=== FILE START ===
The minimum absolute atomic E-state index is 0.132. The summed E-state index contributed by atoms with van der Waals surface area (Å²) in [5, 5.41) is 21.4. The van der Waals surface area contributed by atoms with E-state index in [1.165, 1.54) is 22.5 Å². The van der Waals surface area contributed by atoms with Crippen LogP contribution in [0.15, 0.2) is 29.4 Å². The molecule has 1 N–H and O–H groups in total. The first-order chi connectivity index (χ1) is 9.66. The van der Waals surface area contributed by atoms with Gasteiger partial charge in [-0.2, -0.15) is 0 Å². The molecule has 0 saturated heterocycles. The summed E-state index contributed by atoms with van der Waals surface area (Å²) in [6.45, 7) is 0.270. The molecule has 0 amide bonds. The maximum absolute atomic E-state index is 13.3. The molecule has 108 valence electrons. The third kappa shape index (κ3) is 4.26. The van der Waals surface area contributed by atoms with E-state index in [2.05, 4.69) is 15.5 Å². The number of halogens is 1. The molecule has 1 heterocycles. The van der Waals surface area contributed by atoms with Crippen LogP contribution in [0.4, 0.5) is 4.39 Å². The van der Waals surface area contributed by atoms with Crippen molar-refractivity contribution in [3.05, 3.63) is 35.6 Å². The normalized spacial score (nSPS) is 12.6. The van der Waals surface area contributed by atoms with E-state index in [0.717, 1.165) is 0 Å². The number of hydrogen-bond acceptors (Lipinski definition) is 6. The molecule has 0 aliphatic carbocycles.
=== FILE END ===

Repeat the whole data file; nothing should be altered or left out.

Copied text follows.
The minimum absolute atomic E-state index is 0.132. The summed E-state index contributed by atoms with van der Waals surface area (Å²) in [5, 5.41) is 21.4. The van der Waals surface area contributed by atoms with E-state index in [1.165, 1.54) is 22.5 Å². The van der Waals surface area contributed by atoms with Crippen LogP contribution in [0.15, 0.2) is 29.4 Å². The molecule has 1 N–H and O–H groups in total. The first-order chi connectivity index (χ1) is 9.66. The van der Waals surface area contributed by atoms with Gasteiger partial charge in [-0.2, -0.15) is 0 Å². The molecule has 0 saturated heterocycles. The summed E-state index contributed by atoms with van der Waals surface area (Å²) in [6.45, 7) is 0.270. The molecule has 0 amide bonds. The maximum absolute atomic E-state index is 13.3. The molecule has 108 valence electrons. The third kappa shape index (κ3) is 4.26. The van der Waals surface area contributed by atoms with E-state index in [2.05, 4.69) is 15.5 Å². The number of halogens is 1. The molecule has 1 heterocycles. The van der Waals surface area contributed by atoms with Crippen LogP contribution in [0.4, 0.5) is 4.39 Å². The van der Waals surface area contributed by atoms with Crippen molar-refractivity contribution in [3.05, 3.63) is 35.6 Å². The normalized spacial score (nSPS) is 12.6. The van der Waals surface area contributed by atoms with E-state index in [0.717, 1.165) is 0 Å². The number of hydrogen-bond acceptors (Lipinski definition) is 6. The molecule has 0 aliphatic carbocycles.